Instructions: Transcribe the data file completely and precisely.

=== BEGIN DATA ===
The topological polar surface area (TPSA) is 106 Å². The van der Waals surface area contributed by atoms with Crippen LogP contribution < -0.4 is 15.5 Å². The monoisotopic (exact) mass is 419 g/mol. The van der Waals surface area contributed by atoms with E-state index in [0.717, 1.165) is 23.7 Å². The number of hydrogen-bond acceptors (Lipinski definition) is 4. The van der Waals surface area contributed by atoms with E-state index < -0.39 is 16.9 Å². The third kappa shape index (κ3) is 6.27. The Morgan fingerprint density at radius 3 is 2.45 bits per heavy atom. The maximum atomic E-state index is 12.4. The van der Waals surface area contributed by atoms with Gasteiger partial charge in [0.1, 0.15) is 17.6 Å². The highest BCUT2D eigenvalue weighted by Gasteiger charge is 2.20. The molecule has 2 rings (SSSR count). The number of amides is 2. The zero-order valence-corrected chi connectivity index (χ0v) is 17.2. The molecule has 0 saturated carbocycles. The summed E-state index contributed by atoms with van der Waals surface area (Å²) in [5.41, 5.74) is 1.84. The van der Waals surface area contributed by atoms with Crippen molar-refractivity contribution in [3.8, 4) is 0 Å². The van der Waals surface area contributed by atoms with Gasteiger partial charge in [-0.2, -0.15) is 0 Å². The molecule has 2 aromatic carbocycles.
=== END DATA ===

The topological polar surface area (TPSA) is 106 Å². The van der Waals surface area contributed by atoms with Crippen LogP contribution < -0.4 is 15.5 Å². The monoisotopic (exact) mass is 419 g/mol. The van der Waals surface area contributed by atoms with E-state index in [0.717, 1.165) is 23.7 Å². The number of hydrogen-bond acceptors (Lipinski definition) is 4. The van der Waals surface area contributed by atoms with E-state index < -0.39 is 16.9 Å². The third kappa shape index (κ3) is 6.27. The Morgan fingerprint density at radius 3 is 2.45 bits per heavy atom. The maximum atomic E-state index is 12.4. The van der Waals surface area contributed by atoms with Gasteiger partial charge in [0.1, 0.15) is 17.6 Å². The highest BCUT2D eigenvalue weighted by Gasteiger charge is 2.20. The molecule has 2 rings (SSSR count). The number of amides is 2. The zero-order valence-corrected chi connectivity index (χ0v) is 17.2. The molecule has 0 saturated carbocycles. The summed E-state index contributed by atoms with van der Waals surface area (Å²) in [5.41, 5.74) is 1.84. The van der Waals surface area contributed by atoms with Crippen molar-refractivity contribution in [3.8, 4) is 0 Å². The van der Waals surface area contributed by atoms with Gasteiger partial charge in [-0.2, -0.15) is 0 Å². The molecule has 2 aromatic carbocycles.